Paris climate summit to overrun amid calls for agreement
Ministers from more than 190 countries worked through the night again into the last formal day of the two-week United Nations climate summit in Paris having been told “it’s time to come to an agreement”.
But French foreign minister Laurent Fabius, who is chairing the talks, has now said the final version of the draft agreement will not be produced until this morning, pushing back the finish time of the talks well beyond the official Friday evening deadline.
The deal aims to curb global temperature rises to below dangerous levels and provide finance to help poor countries develop cleanly and cope with the inevitable consequences of climate change.
A new draft, circulated on Thursday night, was slightly shorter than previous versions and has lost most of its “square brackets” which denote disagreement.
But the key issues of finance for poor countries to deal with climate change, the differences in responsibility and actions of developed and developing countries, and the overall level of ambition in the agreement, are still the focus of political dispute.
Issuing the text, Mr Fabius said: “We are extremely close to the finishing line. We must show the necessary responsibility to find in the forthcoming hours a common ground.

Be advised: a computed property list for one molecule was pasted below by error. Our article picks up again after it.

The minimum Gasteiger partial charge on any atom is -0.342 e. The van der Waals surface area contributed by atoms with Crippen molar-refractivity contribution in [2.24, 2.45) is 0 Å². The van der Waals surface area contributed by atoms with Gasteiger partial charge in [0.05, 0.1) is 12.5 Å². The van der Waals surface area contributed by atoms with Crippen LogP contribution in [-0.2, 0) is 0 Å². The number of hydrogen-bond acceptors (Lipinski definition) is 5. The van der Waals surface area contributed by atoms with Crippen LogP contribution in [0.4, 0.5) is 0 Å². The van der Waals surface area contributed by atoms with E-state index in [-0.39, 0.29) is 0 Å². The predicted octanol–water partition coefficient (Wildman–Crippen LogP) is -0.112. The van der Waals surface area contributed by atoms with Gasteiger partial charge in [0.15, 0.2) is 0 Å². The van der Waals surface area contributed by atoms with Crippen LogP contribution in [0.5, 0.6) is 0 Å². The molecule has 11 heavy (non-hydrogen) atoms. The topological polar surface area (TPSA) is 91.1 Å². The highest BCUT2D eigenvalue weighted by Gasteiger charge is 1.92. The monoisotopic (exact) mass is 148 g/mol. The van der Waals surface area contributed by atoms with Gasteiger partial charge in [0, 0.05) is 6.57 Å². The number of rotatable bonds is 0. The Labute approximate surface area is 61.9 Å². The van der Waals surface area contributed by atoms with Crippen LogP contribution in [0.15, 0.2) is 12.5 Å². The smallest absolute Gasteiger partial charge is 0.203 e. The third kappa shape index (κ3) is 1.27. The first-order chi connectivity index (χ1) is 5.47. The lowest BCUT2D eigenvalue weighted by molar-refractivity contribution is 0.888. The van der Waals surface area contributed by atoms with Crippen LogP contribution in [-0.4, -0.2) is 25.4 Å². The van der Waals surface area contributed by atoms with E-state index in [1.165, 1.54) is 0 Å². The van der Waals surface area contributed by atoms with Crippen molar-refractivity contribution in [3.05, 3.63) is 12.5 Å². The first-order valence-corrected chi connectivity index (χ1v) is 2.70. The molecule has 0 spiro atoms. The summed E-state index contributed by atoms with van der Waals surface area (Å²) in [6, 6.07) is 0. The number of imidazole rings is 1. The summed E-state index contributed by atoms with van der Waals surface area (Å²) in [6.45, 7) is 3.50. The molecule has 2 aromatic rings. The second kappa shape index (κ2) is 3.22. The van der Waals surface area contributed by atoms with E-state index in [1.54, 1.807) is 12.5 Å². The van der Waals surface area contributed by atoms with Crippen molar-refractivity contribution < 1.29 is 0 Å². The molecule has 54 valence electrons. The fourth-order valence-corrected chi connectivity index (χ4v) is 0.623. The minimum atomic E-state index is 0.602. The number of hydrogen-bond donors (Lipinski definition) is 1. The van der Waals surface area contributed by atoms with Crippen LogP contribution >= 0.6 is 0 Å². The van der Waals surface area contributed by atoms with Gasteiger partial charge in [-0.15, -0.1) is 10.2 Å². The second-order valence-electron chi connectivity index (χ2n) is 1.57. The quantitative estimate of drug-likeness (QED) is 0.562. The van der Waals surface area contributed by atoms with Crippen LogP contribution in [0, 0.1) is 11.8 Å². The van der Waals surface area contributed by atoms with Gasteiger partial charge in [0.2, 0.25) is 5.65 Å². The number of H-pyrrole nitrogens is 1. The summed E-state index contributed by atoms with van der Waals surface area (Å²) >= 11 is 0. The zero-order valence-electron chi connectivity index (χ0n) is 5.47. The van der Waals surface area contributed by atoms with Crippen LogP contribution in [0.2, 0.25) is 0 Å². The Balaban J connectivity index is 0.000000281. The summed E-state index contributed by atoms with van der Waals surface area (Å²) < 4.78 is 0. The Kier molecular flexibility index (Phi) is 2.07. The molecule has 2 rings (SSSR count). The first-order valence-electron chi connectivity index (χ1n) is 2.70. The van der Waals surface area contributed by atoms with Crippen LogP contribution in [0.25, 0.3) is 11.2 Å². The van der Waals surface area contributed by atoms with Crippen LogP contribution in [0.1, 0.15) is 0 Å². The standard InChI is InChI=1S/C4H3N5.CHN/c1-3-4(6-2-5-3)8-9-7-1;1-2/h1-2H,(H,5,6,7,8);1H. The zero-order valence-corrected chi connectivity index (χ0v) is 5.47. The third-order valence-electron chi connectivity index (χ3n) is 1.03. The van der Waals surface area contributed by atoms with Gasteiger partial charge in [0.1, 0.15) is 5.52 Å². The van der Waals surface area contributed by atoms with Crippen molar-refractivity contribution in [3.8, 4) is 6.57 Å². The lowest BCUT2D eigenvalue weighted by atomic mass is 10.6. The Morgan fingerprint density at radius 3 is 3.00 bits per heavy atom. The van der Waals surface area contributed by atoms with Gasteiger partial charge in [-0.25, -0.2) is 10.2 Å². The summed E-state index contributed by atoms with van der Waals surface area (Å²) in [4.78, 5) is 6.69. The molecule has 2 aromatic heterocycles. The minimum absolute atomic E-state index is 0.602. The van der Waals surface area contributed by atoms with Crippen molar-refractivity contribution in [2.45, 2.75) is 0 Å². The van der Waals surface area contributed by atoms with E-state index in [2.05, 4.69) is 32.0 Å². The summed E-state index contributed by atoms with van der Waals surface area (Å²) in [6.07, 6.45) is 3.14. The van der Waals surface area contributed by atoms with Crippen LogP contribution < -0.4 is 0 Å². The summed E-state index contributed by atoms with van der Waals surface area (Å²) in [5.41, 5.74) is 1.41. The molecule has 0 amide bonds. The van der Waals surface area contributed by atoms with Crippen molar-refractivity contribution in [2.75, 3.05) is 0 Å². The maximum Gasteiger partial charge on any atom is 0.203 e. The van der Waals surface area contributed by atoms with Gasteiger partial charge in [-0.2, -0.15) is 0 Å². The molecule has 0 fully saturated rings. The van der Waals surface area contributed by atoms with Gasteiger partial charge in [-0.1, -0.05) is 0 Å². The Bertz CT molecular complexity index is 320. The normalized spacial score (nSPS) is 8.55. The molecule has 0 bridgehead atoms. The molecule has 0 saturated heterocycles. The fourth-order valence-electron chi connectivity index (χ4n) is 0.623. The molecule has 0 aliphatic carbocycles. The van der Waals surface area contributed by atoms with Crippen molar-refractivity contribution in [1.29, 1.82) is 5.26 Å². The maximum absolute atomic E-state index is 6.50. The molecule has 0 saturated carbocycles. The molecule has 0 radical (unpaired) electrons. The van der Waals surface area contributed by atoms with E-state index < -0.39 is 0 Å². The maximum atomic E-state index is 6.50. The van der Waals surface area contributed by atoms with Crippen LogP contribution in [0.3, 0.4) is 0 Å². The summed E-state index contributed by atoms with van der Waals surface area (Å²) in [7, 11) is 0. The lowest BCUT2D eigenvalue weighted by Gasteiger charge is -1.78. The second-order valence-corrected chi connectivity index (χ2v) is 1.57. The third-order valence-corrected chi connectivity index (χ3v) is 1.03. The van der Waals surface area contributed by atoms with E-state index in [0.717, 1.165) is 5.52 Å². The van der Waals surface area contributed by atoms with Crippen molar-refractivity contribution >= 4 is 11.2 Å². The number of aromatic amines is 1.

“It’s time to come to an agreement,” he told the conference.
The latest draft of the text prompted a mixed response, with campaigners calling for it to be strengthened to protect the world’s most vulnerable, but business leaders said it showed the “core building blocks of a new economy emerging” that was based on low carbon.
As it stands, the agreement seeks to keep temperature rises to “well below” 2C above pre-industrial levels – beyond which dangerous climate change is expected – as well as to pursue efforts to limit the temperature increase to 1.5C, which vulnerable countries say is necessary to their very survival.
It would also see countries aiming to peak climate change-causing emissions as soon as possible, and “undertake rapid reductions thereafter towards reaching greenhouse gas emissions neutrality in the second half of the century”.
And it sets out a five-year cycle for reviewing and potentially raising the level of pledges countries have made to tackle climate change, which up to 2030 are currently not enough to put the world on a path to meet the 2C target.